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Camp Oljato - Memorial Day 2004

It all begins with fear and loathing in Fresno, CA.  I flew from DIA to FAT (yes, that's the Fresno Air Terminal) on Saturday morning and the flight went fine.  I sat next to an elderly Catholic woman who tried slyly but without success to convert me during a 2.25 hour flight.  Her aim was in direct conflict with my goal of napping as much as possible to make up for the 5 am alarm.  Anyway, what faith I had I lost in the Budget Rental Car line. My 90k mile white Kia was just barely going to make it.  I let the twisties in the foothills really stretch out that creaky suspension and got to camp at about lunch.  My cell phone call to the other dock caught everyone by surprise and I was swiftly picked up.  The weekend went great.  I helped clear out the dining hall including the roof pole caber toss, fixed a leaking pipe in family camp, set up Family camp, welded together some dock anchors and a myriad of other little tasks.  There were some of the usual suspects there including some friendly staff members who spent the evenings watching Mike Myers movies and roasting s'mores in Stern Lodge.  Skip barbequed like usual and Sonny provided more than enough grub to go around.  The pictures here depict that weekend and the trip to and fro.  The ride down the hill went fast, mostly because I didn't like hearing the rattling brakes on the Kia so I didn't use them.  Before hitting the airport for my flight out I had to get some good authentic cooking so I stopped at a strip mall in Fresno (there truly is no more sad a venue than a Fresno strip mall) and parked the car between a Hmong noodle house and a Mexican cantina.  Both made me fell vaugely at home in a way the Boulder Chipotle never will.  Fresno air terminal is really a cosmopolitan localle.  Why, there was John Muir's airport bar (that whirring sound is him spinning in his grave) and an obese white guy in a fedora teaching english to his Russian mail order bride.  The air trip fro went smoothly but the old Catholic lady was replaced by Elbow Woman.  Elbow Woman's secret power is her ability to monopolize an entire armrest at any given time, asleep or awake.

Enjoy the pics.

First the Vicki:

The Vicki is an old longboat from Honnor Marine.  It is used by the senior sailing class and by the sailing staff.

And now the barges:

The barges started life as half-ponton's for treadway bridges in the Korean War.  The corps of engineers would drag them up a river and lash them side by side. See a photo of this here.  They have been outfitted with transoms and bench seats for camp use and handle surprisingly well.  Every winter they are beached.  Before these, the camp had landing craft ala D-Day.  A rusty 10 cyl cast iron engine block can be seen when the lake is low enough, you do the math.

Here I am watching some weather roll in.

Tent platform number one in close proximity to the maintenance shed.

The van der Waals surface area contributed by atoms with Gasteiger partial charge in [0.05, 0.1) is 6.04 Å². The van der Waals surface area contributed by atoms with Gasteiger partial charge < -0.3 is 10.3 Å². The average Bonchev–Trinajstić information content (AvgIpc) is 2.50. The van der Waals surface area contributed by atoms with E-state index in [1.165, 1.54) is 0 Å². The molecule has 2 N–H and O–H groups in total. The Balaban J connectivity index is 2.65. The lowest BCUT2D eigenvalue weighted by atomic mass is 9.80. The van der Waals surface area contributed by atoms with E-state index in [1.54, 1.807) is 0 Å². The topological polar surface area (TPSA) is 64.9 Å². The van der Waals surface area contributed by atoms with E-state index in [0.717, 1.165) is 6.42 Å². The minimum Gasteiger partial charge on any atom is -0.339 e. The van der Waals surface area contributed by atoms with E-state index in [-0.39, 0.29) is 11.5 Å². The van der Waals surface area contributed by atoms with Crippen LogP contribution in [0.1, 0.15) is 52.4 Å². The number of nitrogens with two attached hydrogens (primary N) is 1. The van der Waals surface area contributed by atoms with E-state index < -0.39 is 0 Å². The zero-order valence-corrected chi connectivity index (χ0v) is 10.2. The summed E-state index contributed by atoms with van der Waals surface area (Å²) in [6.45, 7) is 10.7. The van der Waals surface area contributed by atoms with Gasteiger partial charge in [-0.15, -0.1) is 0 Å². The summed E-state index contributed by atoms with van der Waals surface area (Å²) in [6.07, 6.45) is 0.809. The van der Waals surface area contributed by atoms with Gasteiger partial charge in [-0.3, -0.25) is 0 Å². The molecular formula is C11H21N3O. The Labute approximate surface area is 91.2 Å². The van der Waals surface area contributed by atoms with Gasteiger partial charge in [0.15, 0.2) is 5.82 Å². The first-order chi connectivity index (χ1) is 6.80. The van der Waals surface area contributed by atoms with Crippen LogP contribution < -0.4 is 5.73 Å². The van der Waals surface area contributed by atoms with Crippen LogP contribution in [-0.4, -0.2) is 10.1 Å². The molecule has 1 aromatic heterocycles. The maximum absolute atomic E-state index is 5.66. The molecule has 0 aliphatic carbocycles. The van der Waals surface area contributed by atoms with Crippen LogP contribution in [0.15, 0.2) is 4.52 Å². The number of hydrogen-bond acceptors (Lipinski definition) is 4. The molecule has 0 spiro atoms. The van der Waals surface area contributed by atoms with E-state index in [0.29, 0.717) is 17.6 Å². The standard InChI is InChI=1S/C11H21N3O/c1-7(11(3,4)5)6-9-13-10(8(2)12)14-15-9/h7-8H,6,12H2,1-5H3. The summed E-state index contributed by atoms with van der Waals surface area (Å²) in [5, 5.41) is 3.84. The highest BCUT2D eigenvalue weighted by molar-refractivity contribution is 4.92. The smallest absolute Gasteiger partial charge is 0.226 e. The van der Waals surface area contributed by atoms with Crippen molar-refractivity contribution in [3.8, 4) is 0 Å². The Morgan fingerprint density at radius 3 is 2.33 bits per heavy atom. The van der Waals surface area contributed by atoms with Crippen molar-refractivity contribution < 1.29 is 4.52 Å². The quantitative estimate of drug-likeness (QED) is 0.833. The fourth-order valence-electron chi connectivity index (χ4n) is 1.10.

The boardwalk through the meadow.  

Latrine number 1.  A favorite of adults, staff, budding grafitti artists and bears.

Don't forget to put your swimming tag on the sailing buddy board.

Sonny's only complaint about my boat driving was that I got us back too fast to finish his nap.  It takes a hard working scouter to nap on a floored inboard engine.

A young volunteer hanging out on the maintenance dock.   The Green Weenie was in the water and humming and those blue barrels were donated for use around camp.  The barrels came from Pepsi and I cut them open.  Let's just say that you don't want to get Pepsi's secret ingredient on your shoes.

Maintenance.  Where the action is!  

A curiously shaped rock on the trail from waterfront to Navajo.  Its novelty is not lost on 300 thirteen year old boys.

Skip barbeques up some some tasty steaks while his patient but ultimately unsatisfied dog looks on.

A set of paintings lining the ceiling of the dining hall.

These signs hang above the chow line.

The coolest totem in the whole dining hall.  Today people don't even recall the Stanford indian.


I tried to get all the Troop 33 totems I could find in the dining hall.  There used to be one more, a tiny diorama near the doors with names from before my time but that seems to be gone.

I had to shoot this one because I've always thought it was seriously cool.  Nerdy, but cool.

If you take some time to look around, you find art in the most unusual places at Oljato including this etched glass in the kitchen bathroom!

And this inspired sketch found in every family camp crapper.

The million dollar view from Stern Lodge.  The story goes that Lucy Stern had the house built after she bought the camp.  She intended to stay there on the occasion of her visits which never happened.  The hall, however, has remained and is used for functions, staff and a particularly memorable Eagle reunion I had there once.  It is stocked with wood every fall for winter visitors.

An old photograph of a Navajo woman weaving somewhere in southern Utah.  The name Oljato comes from an indian village in Monument Valley and means "starlight on the waters."

I bought a woodcut of this scene a few years back from a fellow who used to be a staff member at camp.  The stonework on the chimney is both intricate and massive.  The shutters are still on the windows in this shot.

The old white jeep parked behind the dining hall.  Notice the floral print mattress that has replaced the passenger seat.  


One last shot of the dock as the boat pulls away from camp.

Shiloh is Skip's faithful boating companion.

I won't say whose car this is.